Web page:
The Snow White Effect

January 17, 2019

Yesterday and today I got the chance to explore two different nature preserves in two different towns, Kensington Metropark Nature Center in Milford and Howell Nature Center in Howell—both in Michigan. The first was on my way to visit my seven year old grandson and the second was on my way home. Both preserves are delightful, but Kensington is my favorite—mostly because of the songbirds who readily seek out humans for a handout—literally: if you’re hand is out, they’re on it!

The Handout

The trails through the Nature Center have so much to offer! In the warmer months, the nearby ponds are teeming with a wide variety of waterfowl—egrets, geese, mallards, great blue herons…you name it. But this time of year, with the ponds frozen over, it’s totally quiet–except for an occasional flock of geese or sandhill cranes squawking overhead.

Sandhill Cranes Overhead

As I walked past the ponds and into the woods, though, I could hear birds chirping everywhere. Whenever I would stop to listen more carefully, the chickadees, nuthatches and titmice magically appeared in the nearby trees and bushes expecting to be fed! Luckily, I had remembered to pack birdseed and peanuts before leaving home, but, I barely had time to fish them out of my pocket before the birds came zooming in to grab it out of my hand. Then, once the word got out that there was free food, the cardinals, bluejays and woodpeckers appeared. The smaller birds fed from my hand and the larger ones grabbed the seeds and nuts I had left nearby.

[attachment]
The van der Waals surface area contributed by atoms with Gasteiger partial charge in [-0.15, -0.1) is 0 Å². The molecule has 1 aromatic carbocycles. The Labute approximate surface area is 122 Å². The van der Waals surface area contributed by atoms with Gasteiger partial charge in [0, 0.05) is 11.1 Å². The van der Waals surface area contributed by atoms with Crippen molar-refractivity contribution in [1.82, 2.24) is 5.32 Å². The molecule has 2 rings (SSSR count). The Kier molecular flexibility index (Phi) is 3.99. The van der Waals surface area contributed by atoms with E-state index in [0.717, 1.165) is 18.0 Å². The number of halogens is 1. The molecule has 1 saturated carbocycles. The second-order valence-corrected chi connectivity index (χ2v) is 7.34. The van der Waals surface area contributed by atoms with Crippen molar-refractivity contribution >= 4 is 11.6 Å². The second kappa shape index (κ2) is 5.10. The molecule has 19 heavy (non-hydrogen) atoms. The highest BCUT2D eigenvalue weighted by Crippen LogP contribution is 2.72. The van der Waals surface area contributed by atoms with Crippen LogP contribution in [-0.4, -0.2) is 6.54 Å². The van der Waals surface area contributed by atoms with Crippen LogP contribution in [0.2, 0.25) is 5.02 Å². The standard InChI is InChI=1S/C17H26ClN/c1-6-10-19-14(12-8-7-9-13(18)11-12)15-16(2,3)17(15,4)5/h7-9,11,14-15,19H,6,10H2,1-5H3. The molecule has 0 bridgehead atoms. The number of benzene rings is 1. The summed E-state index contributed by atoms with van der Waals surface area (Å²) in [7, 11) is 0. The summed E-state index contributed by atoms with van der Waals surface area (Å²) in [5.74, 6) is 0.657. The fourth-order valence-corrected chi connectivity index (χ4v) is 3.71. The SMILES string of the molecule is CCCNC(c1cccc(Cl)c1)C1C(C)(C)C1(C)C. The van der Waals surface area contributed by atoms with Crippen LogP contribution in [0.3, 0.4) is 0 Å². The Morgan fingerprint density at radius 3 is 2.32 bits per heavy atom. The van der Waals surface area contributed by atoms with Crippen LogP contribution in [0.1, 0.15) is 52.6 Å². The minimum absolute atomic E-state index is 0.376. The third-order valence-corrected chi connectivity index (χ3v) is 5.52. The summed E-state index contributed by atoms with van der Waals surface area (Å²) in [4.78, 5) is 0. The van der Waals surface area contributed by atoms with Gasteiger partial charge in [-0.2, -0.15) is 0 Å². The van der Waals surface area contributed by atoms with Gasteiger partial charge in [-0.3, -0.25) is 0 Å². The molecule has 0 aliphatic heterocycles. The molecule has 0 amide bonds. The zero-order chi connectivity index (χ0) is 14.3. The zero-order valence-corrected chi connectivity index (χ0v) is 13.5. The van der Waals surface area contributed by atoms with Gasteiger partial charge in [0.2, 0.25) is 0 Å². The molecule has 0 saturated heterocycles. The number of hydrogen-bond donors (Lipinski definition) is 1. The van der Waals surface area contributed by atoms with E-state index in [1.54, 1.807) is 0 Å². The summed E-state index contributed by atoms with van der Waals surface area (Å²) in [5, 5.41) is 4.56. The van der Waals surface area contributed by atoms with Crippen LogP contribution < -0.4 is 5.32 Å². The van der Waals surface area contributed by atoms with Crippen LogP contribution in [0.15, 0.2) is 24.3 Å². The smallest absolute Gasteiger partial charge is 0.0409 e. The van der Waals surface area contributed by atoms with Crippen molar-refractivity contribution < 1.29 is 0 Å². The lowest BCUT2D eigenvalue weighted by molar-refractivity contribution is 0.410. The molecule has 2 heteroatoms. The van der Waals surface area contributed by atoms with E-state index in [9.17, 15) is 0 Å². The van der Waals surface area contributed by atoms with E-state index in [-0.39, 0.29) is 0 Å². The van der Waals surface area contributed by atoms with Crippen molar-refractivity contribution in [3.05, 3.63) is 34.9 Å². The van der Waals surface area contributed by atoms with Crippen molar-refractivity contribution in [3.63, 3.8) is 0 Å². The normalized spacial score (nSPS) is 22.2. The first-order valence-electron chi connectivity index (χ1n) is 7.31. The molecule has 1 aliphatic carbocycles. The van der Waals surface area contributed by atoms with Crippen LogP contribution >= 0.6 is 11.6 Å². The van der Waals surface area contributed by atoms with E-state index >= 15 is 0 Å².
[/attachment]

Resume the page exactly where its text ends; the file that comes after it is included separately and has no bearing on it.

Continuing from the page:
When I feed the birds at Kensington, it’s always interesting to observe who’s the ‘bravest’ and who’s the most likely to grab the big, unshelled peanuts. The chickadees are, by far, the bravest and the boldest, I think, followed by the titmice, nuthatches and downies. As for the peanuts, I was not at all surprised that the bluejays, red bellies and cardinals wanted them, but I was totally surprised when the little downies and titmice did. Weighing in at less than one ounce, these little birds hardly weighed more than the nut they flew off with!

At one point, I had so many birds gathered around me, (as well as a few cheeky squirrels), that I felt like I was standing on the set of a Snow White re-enactment. You know, the part where she has all those little birds flying around her head and all those little creatures looking up at her adoringly?? While I do not claim to bear even a passing resemblance to the lovely Snow White, the scene itself was, nonetheless, just as magical!

Snow White and Friends

When I visited the Howell Nature Center the following day, there was no shortage of birds flying around, but, unlike the Kensington birds, these birds were totally ‘untrained’  and had no idea that the large, two-legged creatures walking among them could be a source of free food! I had to enjoy them from afar.

Black Capped Chickadee

The interesting thing about the Howell Nature Center, though, is that it has a rehab facility for injured birds and small animals. I was especially interested in seeing the bald eagles. There were two of them in permanent residence at the Center who had already recovered from their injuries but were still unable to survive  on their own. Both birds were housed in a large, outdoor enclosure surrounded by a thick, chain link fence. Surprisingly, I was able to get some good close ups in spite of the fence. I would have preferred, of course,  to capture bald eagles in their natural habitat, but since that wasn’t likely to happen anytime soon, I did what I could.

Every time I get the chance to spend time in nature, like I did these last two days, I try to remember how immensely lucky I am to be able to do so.

Links to the above Nature Centers:

4 thoughts on “The Snow White Effect

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